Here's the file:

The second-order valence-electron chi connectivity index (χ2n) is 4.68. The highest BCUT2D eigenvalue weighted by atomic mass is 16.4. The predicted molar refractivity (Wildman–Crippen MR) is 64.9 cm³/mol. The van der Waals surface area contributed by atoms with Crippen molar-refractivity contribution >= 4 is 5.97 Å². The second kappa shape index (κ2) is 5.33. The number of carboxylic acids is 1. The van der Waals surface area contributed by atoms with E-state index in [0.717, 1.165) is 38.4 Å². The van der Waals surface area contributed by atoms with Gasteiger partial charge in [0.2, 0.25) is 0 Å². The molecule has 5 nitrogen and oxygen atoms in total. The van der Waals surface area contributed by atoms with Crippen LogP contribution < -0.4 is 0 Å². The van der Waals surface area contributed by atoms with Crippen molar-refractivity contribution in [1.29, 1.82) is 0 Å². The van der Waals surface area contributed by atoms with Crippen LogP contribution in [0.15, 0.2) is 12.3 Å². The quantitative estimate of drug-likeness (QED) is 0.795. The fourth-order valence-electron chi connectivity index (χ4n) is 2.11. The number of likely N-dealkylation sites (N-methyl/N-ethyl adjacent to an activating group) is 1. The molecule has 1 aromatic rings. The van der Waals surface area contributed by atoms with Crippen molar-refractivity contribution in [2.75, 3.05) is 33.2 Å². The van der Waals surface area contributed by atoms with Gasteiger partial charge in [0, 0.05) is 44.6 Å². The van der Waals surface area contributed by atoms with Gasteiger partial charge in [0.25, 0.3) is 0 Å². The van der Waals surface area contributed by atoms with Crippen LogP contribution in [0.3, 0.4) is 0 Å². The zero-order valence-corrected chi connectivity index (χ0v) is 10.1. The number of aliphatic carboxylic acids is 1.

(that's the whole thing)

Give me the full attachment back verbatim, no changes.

The second-order valence-electron chi connectivity index (χ2n) is 4.68. The highest BCUT2D eigenvalue weighted by atomic mass is 16.4. The predicted molar refractivity (Wildman–Crippen MR) is 64.9 cm³/mol. The van der Waals surface area contributed by atoms with Crippen molar-refractivity contribution >= 4 is 5.97 Å². The second kappa shape index (κ2) is 5.33. The number of carboxylic acids is 1. The van der Waals surface area contributed by atoms with E-state index in [0.717, 1.165) is 38.4 Å². The van der Waals surface area contributed by atoms with Gasteiger partial charge in [0.2, 0.25) is 0 Å². The molecule has 5 nitrogen and oxygen atoms in total. The van der Waals surface area contributed by atoms with Crippen LogP contribution < -0.4 is 0 Å². The van der Waals surface area contributed by atoms with Crippen molar-refractivity contribution in [1.29, 1.82) is 0 Å². The van der Waals surface area contributed by atoms with Crippen LogP contribution in [0.15, 0.2) is 12.3 Å². The quantitative estimate of drug-likeness (QED) is 0.795. The fourth-order valence-electron chi connectivity index (χ4n) is 2.11. The number of likely N-dealkylation sites (N-methyl/N-ethyl adjacent to an activating group) is 1. The molecule has 1 aromatic rings. The van der Waals surface area contributed by atoms with Crippen molar-refractivity contribution in [2.75, 3.05) is 33.2 Å². The van der Waals surface area contributed by atoms with Gasteiger partial charge in [0, 0.05) is 44.6 Å². The van der Waals surface area contributed by atoms with Gasteiger partial charge in [0.25, 0.3) is 0 Å². The van der Waals surface area contributed by atoms with Crippen LogP contribution in [0.3, 0.4) is 0 Å². The zero-order valence-corrected chi connectivity index (χ0v) is 10.1. The number of aliphatic carboxylic acids is 1.